This past weekend I had the distinction of acting the part of the proud grandparent as I watched my oldest grandchild accept her degree from one of America's great universities. She is both healthy and bright and was able to walk on two legs up the steps to the stage to receive her diploma.
Later that night, I was having dinner with my friend the eminent Dr. Michael Gurvey. Michael is a quiet man who never brags about his accomplishments. Out of the blue, that day, he had received a call from a Veteran whom he treated during the Viet Nam War. In order to save the soldier's life, it was necessary to amputate both arms at the elbow, as well as one leg at the knee.
Today, the man is writing a book about his life experiences and he found it important to reconnect with the Doctor who forced him to get well. After a lengthy search, he found Michael earlier that day.
He recalled how Major Gurvey when he was at lowest point in his life with no will to live, ordered him, as his superior officer, to go to Rehab. Afraid to disobey those direct orders, he went to Rehab. Today, 47 years later with a wife and children, gainfully employed, he felt any book he might write would be incomplete without talking to the doctor who not only saved his life, but inspired him not to give up..
This led me to think of some of the wonderful athletes, either physically disabled or mentally challenged who overcame their difficulties and looked on them as an opportunity. Meeting overwhelming odds, they succeeded in competition. There are many stories about those athletes who aspired to meet life's challenges head-on. A few immediately come to mind.
My long-time friend and mentor, Robert S. (Bob) Block, once told me what Leroy Walker, the first Black President of the United States Olympics related to him. Coach Walker who supervised both the Para Olympics, as well as the Olympics pointed that there is one big difference between the two athletic endeavors. The Olympic Movement is filed with Prima donnas while the Handicapped Olympics is a love fest filled with joy. It is about "us", instead of, "me".
Looking for inspiration for this story, I did not look too far. I talked to my grand niece Lia Heifetz to learn about her latest endeavor. Thank goodness, she has both arms and legs because what she and 11 of her high school classmates at Juneau Douglas High School are doing, ( they are now all college graduates) will require the use of all her extremities for the journey ahead.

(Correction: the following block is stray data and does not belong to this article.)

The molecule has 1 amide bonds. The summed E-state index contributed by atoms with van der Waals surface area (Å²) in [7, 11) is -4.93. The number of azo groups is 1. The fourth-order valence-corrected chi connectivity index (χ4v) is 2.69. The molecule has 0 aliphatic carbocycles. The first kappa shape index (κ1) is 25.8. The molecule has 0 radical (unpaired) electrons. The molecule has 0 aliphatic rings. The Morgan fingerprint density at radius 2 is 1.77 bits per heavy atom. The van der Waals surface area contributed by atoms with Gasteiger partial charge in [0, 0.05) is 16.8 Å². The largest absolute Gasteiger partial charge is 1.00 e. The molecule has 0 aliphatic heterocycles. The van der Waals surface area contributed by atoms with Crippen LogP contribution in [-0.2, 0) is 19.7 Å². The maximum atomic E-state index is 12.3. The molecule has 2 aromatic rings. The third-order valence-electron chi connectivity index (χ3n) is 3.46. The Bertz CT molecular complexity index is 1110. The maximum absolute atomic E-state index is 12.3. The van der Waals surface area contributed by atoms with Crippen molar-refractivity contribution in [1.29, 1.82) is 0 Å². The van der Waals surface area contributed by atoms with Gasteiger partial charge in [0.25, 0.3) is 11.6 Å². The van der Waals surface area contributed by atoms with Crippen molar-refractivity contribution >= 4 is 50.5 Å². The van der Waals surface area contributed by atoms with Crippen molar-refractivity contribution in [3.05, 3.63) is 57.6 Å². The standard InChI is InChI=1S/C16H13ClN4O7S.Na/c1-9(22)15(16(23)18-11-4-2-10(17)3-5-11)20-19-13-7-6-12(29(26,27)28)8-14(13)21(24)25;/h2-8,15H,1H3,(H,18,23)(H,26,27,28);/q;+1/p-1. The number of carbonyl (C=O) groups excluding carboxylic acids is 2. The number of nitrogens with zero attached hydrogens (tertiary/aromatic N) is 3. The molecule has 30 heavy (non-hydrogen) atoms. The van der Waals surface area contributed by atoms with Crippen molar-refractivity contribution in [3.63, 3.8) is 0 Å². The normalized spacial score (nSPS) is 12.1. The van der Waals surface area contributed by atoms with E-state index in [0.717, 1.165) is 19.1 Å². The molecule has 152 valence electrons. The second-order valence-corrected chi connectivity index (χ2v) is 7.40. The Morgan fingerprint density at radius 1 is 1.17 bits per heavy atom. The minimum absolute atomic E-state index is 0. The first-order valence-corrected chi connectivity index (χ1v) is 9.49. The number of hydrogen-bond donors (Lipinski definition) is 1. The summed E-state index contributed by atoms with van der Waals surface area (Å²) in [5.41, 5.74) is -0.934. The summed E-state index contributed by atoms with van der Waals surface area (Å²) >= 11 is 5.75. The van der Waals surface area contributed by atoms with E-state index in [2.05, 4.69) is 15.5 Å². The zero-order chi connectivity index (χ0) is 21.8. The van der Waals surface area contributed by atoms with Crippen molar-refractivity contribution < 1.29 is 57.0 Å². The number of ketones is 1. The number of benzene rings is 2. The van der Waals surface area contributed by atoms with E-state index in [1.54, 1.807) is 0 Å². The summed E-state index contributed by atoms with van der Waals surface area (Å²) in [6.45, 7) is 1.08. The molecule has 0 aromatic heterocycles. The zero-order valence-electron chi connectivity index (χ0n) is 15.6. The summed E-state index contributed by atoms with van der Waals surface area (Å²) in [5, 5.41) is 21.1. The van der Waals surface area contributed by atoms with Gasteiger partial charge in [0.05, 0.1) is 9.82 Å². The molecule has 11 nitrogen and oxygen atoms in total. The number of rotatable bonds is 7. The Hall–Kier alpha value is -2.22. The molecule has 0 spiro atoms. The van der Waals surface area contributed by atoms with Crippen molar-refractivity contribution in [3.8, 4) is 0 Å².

Starting from Juneau, Alaska, these young adventurers will be both Kayaking and Biking to Argentina. Starting this June, they expect to finish the trek by the end of 2013.
Some them will leave the expedition after 4 months when they expect to reach Vancouver, B.C. It will be time for this group to go back to school. To learn about this perilous journey, Google : www.atripsouth.com.
Again, I did not have to go far afield in my research to learn of another challenge that appeared to be impossible. Sean Block (Bob's) grand son gave me the details. As cinematographer, he documented the mountain climbing expedition this past year of a group of 12 wounded veterans as they scaled Mt Lobuche, 0ver 20,000 feet high located in the shadow of Mt Everest.
The team consisted of 2 blind soldiers, 4 with missing limbs and the rest suffering from severe head trauma - Post Traumatic Stress.
Steve Baskas, had his eyes blown out by shrapnel serving in Iraq. While in Rehab, he met and married his nurse who has been his driving force ever since. He has never seen her.
Eric Weinmayer, although blind, Para-glides. He hangs bells on his feet to let him know when he is close to any object. The mountain climbing expedition is a true team sport. Everyone must rely on the other guy. To learn more about this climb, look up highgroundmovie.org.
In professional, as well as amateur sports, there have always been those who defy the odds... and there have always been detractors.